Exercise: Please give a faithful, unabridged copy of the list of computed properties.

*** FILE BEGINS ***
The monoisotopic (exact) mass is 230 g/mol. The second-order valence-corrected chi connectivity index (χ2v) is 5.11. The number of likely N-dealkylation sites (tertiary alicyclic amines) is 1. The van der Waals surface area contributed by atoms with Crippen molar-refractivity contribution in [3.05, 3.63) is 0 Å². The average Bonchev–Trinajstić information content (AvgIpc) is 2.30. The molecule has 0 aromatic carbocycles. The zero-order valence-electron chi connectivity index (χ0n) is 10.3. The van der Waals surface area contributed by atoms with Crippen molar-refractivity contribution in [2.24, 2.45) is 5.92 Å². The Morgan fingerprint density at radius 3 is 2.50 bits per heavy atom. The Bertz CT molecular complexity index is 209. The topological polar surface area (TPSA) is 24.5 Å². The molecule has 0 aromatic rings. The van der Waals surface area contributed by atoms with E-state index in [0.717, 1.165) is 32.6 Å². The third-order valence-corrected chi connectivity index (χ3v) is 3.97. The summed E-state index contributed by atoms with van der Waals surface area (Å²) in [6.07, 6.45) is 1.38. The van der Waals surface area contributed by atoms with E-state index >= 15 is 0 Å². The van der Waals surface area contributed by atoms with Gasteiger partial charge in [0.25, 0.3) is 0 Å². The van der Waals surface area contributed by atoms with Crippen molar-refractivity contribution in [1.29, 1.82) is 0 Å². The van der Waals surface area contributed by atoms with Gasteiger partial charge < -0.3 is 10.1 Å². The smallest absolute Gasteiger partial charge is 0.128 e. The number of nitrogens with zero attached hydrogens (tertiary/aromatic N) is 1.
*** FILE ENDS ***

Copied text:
The monoisotopic (exact) mass is 230 g/mol. The second-order valence-corrected chi connectivity index (χ2v) is 5.11. The number of likely N-dealkylation sites (tertiary alicyclic amines) is 1. The van der Waals surface area contributed by atoms with Crippen molar-refractivity contribution in [3.05, 3.63) is 0 Å². The average Bonchev–Trinajstić information content (AvgIpc) is 2.30. The molecule has 0 aromatic carbocycles. The zero-order valence-electron chi connectivity index (χ0n) is 10.3. The van der Waals surface area contributed by atoms with Crippen molar-refractivity contribution in [2.24, 2.45) is 5.92 Å². The Morgan fingerprint density at radius 3 is 2.50 bits per heavy atom. The Bertz CT molecular complexity index is 209. The topological polar surface area (TPSA) is 24.5 Å². The molecule has 0 aromatic rings. The van der Waals surface area contributed by atoms with E-state index in [0.717, 1.165) is 32.6 Å². The third-order valence-corrected chi connectivity index (χ3v) is 3.97. The summed E-state index contributed by atoms with van der Waals surface area (Å²) in [6.07, 6.45) is 1.38. The van der Waals surface area contributed by atoms with E-state index >= 15 is 0 Å². The van der Waals surface area contributed by atoms with Gasteiger partial charge in [0.25, 0.3) is 0 Å². The van der Waals surface area contributed by atoms with Crippen molar-refractivity contribution in [1.29, 1.82) is 0 Å². The van der Waals surface area contributed by atoms with Gasteiger partial charge < -0.3 is 10.1 Å². The smallest absolute Gasteiger partial charge is 0.128 e. The number of nitrogens with zero attached hydrogens (tertiary/aromatic N) is 1.